Planning the route isn’t difficult. There is basically one road from end to end of Borneo. Stick with it and you won’t get lost! :) Break up the driving and see some things along the way:

  • Fly into Kuching, Malaysia
  • Kuching to Bintulu: Start early, it’s an all day drive
  • Bintulu to Miri
  • Miri to Bandar Seri Begawan, Brunei
  • BSB to Kota Kinabalu, Malaysia
  • KK to Sandakan
  • Sandakan to KK
  • Fly out of KK

Plan at least three weeks for this trip, we spent a month at it. 


Things to see along the way:

In Kuching

Definitely stay with our friend Cyril at The Secret Sanctuary. This is his home, transformed into a quiet little community and a haven of rest. He’s a fantastic cook. He’ll hook you up with the most interesting people and excursions, and his place is a destination in and of itself. He runs a spa there. You can sit for hours in a hammock, or soak your feet in his fish-spa pond. There’s a fantastic little pool with a waterfall, and the whole place is tucked away in an off the beaten path corner of the city. Be sure you tell him we sent you!

Sarawak Cultural Village 

Rainforest Discovery Center, SandakanIf you’re driving yourself, a GPS would be helpful as the signage to this place is abysmal. However, buses run periodically from downtown Kuching and this little cultural park makes a great place to kick off your travels in Borneo. You’ll get to see the traditional long houses of each of the major cultures on Borneo, try the treats they’re cooking inside them, and try your lips at blow darts! The dance and music show that is performed twice a day was one of the highlights of our trip.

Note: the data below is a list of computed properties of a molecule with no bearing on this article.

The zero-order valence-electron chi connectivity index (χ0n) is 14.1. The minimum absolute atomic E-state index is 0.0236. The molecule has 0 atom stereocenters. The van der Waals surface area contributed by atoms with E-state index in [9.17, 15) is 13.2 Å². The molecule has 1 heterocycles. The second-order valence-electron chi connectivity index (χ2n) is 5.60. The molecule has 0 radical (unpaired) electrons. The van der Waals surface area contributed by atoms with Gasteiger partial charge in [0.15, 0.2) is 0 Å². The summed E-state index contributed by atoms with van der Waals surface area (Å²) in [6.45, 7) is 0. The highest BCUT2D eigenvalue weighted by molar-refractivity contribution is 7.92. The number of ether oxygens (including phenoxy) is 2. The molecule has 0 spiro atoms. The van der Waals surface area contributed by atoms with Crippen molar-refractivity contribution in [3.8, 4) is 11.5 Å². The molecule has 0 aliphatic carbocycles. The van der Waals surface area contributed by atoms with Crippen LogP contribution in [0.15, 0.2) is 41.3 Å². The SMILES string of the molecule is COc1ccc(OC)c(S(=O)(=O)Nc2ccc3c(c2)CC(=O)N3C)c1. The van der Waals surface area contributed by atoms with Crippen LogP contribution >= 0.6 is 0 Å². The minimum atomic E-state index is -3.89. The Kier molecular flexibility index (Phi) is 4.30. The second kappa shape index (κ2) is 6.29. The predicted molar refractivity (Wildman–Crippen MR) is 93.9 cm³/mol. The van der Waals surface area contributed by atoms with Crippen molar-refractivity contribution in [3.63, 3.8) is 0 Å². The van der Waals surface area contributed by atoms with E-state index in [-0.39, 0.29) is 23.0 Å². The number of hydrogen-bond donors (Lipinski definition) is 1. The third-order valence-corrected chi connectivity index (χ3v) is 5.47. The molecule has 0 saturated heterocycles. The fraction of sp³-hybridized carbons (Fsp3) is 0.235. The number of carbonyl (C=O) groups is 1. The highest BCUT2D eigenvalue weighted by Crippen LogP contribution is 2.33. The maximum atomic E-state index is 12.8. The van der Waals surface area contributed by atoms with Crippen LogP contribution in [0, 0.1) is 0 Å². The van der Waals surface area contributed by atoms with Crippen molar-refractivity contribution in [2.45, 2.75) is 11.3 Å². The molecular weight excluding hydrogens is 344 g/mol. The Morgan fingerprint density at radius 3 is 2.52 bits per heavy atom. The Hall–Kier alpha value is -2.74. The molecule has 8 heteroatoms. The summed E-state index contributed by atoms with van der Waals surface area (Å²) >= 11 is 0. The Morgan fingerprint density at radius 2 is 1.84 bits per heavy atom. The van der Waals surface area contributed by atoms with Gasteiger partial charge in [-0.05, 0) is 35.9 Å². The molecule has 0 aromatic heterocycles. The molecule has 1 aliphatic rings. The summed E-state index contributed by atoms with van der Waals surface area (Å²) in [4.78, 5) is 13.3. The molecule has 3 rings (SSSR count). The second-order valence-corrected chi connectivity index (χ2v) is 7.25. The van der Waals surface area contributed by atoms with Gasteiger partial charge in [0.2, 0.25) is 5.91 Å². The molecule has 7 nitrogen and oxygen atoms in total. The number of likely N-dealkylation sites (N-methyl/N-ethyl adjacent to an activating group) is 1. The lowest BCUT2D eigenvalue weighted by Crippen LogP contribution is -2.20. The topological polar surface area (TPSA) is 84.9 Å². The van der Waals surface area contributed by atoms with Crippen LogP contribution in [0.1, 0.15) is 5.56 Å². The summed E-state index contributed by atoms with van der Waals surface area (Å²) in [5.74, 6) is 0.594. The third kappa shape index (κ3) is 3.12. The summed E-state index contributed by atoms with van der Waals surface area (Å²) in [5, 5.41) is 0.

Semenggoh Wildlife Rehabilitation Sanctuary 

This will be your first and best opportunity to see Orang Utans in Sarawak. If you’re there during the dry season, your odds are even better. During fruiting season, fewer Orang come down to feed. This is disappointing to the visitors, but actually a good thing, as the whole point of the center is to rehabilitate these endangered creatures into the wild. We got very lucky the day we were there, during fruiting season, to see two mother-baby pairs in the wild. 

Anah Rais Long House 

If you stay at The Secret Sanctuary, ask Cyril to hook you up with his friend Arthur who makes fantastic bamboo instruments and curates his people’s ability to continue to play them. If you can manage a visit when Arthur has time to show you the village he was born in and listen to him tell stories about how life has changed in that valley since his father and grandfather’s time, it will be one of the most worthwhile things you could do with an afternoon. 


Bintulu is an overnight stop and not a whole lot more. You’ll be driving through tons of palm oil plantations and through some spectacular scenery. Take the time to stop and eat at some of the roadside stands and to enjoy a bit of Borneo that most tourists never get to see!


We spent a week and a half over Christmas in Miri. There are lots of lovely day trips with an easy drive of the city and there are more than a few hidden gems within city limits as well.

Explore the city parks, there are some really fantastic ones.

The Shell Petroleum Museum is on the top of the hill, there are signs for it in English. Of course when we were there it was closed, which was a major disappointment, but we still got to see the very first oil well in Malaysia, drilled by Shell Oil.

Niah Caves